The most famous dead body still lying open in Everest’s lofty graveyard is George Mallory. He’s been there since 1924 when Mallory and Andrew Irvine died in the Death Zone. History records that Sir Edmund Hillary and Sherpa guide, Tenzing Norgay, are officially credited with being the first people to reach Everest’s summit in 1953 but there’s good reason to believe that 29 years earlier, Mallory and Irvine beat them to it.

Unfortunately, neither Irvine nor Mallory returned to tell the tale. They stayed near the summit and perished into eternity until one day in 1999, a group of experienced mountain adventurers stumbled upon George Mallory’s mummified cadaver lying face down on an open rock slide near the Death Zone. It appears he fell during his descent. Mallory was still in recognizable condition and his effects were mostly intact. His camera was never found. That might have contained confirming summit photos but something else was missing. Mallory promised he’d leave his wife’s photo on top of Mount Everest. His wallet was in his pocket and contained all documents except for the photo of his wife.

Since Hillary and Norgay summited in 1953, Everest has been a Mecca for mountaineers. There is so much demand for climbing positions that the governments of China (representing Tibet) and Nepal restrict permits. Still, there’s an overcrowding of space in this lucrative business. Climbers come from all over the world to compete for conditions on Mount Everest. And yearly, about 7.6 percent of them die. That figure grows each year.

Although most Everest climbing deaths happen in the Death Zone, there are many fatal accidents in the lower reaches. It’s partly due that assaults on Everest normally take place in 5 stages. This is a proven strategy. Practically every guided group follows this pattern.

  • Stage 1 is Basecamp. It’s at 5,270 meters (17,290 feet) and groups spend days if not weeks here preparing to ascend. Part of the reason is to acclimatize their bodies to compensate for the lower oxygen levels already found at this height. Acclimatization is hugely effective in delaying the effects of acute mountain sickness.
  • Stage 2 reaches Camp I. This elevation is 6,035 meters (19,799 feet). Climbers sometimes spend a few days further acclimatizing at Camp I before pushing on.
  • Stage 3 is called Camp II. Now they’re at 6,474 meters (21,240 feet) where the air is really starting to thin. Most climbers bivouac overnight and move up.
  • Stage 4 is Camp III at 7,158 meters (23,484 feet). There’s no time to waste in this oxygen depleted place. It’s a spot to rest, eat and hydrate.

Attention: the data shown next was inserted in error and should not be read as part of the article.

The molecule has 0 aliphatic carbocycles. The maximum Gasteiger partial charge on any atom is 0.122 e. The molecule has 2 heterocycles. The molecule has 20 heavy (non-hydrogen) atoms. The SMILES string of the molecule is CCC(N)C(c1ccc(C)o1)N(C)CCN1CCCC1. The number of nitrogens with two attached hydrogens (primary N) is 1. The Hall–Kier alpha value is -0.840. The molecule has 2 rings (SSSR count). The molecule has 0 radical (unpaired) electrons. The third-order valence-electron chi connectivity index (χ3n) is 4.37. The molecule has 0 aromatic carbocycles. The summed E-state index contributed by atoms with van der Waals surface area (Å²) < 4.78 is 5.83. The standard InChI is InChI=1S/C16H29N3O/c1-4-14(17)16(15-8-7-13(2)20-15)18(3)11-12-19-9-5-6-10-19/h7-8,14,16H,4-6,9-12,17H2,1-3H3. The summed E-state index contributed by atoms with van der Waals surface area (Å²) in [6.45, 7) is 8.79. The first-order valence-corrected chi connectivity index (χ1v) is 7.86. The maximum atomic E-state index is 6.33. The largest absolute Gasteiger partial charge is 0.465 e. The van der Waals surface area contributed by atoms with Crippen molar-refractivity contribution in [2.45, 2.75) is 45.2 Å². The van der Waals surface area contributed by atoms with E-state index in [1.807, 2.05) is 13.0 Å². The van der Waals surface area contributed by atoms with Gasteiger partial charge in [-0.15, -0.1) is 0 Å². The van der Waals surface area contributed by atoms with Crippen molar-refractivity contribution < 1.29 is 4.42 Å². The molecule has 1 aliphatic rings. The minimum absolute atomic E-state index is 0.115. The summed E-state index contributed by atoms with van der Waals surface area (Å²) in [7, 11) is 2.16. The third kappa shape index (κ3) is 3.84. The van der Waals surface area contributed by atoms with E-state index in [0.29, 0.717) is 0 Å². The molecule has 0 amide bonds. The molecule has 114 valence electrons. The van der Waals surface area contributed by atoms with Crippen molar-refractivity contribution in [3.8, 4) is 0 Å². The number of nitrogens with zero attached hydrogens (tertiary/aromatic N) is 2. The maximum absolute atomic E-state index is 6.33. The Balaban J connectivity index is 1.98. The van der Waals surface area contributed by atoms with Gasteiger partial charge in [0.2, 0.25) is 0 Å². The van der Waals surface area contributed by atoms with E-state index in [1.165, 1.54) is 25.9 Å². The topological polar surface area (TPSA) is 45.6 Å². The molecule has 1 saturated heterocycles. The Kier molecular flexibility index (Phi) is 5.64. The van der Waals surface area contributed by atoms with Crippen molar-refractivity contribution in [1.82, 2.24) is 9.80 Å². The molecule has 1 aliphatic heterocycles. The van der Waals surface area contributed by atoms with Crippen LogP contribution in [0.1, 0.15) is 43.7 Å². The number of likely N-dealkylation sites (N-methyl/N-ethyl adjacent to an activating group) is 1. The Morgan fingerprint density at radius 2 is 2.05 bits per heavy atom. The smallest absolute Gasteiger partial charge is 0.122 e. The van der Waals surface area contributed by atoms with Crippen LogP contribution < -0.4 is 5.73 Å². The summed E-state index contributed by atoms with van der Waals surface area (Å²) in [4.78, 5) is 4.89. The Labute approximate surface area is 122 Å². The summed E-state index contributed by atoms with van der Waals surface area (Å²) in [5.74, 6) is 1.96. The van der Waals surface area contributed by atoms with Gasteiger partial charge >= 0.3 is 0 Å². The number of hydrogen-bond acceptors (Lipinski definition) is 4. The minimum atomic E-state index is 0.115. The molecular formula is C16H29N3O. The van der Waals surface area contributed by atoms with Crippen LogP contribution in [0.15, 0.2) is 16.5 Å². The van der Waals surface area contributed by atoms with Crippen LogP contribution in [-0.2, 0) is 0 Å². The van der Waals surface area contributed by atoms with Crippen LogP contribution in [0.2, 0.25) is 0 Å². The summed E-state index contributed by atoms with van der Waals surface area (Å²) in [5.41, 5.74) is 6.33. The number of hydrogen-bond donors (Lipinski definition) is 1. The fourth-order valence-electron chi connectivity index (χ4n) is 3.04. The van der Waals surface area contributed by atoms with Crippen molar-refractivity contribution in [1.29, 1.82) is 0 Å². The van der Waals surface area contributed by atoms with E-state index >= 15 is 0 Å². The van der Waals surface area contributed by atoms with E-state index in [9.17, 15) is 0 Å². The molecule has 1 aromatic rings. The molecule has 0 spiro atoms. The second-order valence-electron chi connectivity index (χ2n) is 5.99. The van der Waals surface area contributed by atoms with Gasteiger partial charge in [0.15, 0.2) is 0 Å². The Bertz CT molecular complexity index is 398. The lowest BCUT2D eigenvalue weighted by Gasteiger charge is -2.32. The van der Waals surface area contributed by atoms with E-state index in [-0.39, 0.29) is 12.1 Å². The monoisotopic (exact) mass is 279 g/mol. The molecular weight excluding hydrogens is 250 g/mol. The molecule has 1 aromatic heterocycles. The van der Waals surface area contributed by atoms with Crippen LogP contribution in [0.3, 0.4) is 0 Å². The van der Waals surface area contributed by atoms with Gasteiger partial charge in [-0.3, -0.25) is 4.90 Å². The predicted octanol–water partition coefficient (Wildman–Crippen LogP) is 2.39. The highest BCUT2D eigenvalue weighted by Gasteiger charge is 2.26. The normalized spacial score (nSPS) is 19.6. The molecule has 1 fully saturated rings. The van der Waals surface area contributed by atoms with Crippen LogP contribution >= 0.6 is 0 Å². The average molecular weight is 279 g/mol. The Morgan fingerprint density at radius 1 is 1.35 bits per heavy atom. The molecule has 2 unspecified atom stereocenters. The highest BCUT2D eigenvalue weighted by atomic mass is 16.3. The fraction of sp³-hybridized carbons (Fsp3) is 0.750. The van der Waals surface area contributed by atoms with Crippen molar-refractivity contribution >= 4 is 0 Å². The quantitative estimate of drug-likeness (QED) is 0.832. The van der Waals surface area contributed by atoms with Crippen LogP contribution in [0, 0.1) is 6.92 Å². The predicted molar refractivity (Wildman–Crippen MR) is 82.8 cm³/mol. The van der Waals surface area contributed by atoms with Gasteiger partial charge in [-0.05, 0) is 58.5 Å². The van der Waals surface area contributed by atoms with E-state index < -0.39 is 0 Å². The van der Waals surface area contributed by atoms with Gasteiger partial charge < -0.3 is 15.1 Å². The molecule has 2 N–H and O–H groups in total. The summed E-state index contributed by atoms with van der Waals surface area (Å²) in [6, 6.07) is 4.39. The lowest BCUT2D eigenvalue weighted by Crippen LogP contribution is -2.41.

• Stage 5 is the last stop before summiting. Camp IV is at 7906 meters (25,938 feet). It’s just 94 meters (309 feet) short of the Death Zone. Here climbers spend little time as possible. They’re waiting for a weather or time window—making a break for the top.

 

Descending Everest doesn’t take the same stops. Depending on climate conditions as well as the climber’s physical state, they make multiple descent camps in one day. But descending has problems with pressurization. Descents made too fast brings on physical symptoms similar to acute mountain sickness. Quick, uncontrolled descents cause bad judgment leading to accidental death.

Despite the perils of AMS, HACE and HAPE, these contributors only account for a small amount of direct causes of death on Mount Everest. Statistics indicate accidents are by far the leading cause of Everest’s climbing deaths.

  • 29 percent are due to avalanches.
  • 27 percent are other causes like wind shear and equipment failure.
  • 23 percent are from falls.
  • 11 percent are the result of exposure and freezing.
  • 10 percent are directly related to acute mountain sickness.

So with the high odds of being killed on Mount Everest and bodies being left exposed in this high and open graveyard, why do so many adventurers want to risk their lives taking chances in the Death Zone?

That’s tough to answer. Each climber has personal reasons. Some are natural risk takers and thrill seekers. They want to push their envelope. For some, it’s all about ego and bragging rights. Some might be naïve. They simply don’t know what they’re getting into. If you have the money, you can buy a ticket up Everest.

Some dedicated climbers are motivated by business. Local Sherpas depend on guiding novice Everest guests. They’re well-paid, their local economy thrives on the mountain and they’ve been doing it for years. That’s why the greatest percentage—by far—of victim nationality is Nepalese. Most of them die in accidents, not AMS, as their physiology makes them much better suited to functioning in high-altitude environments.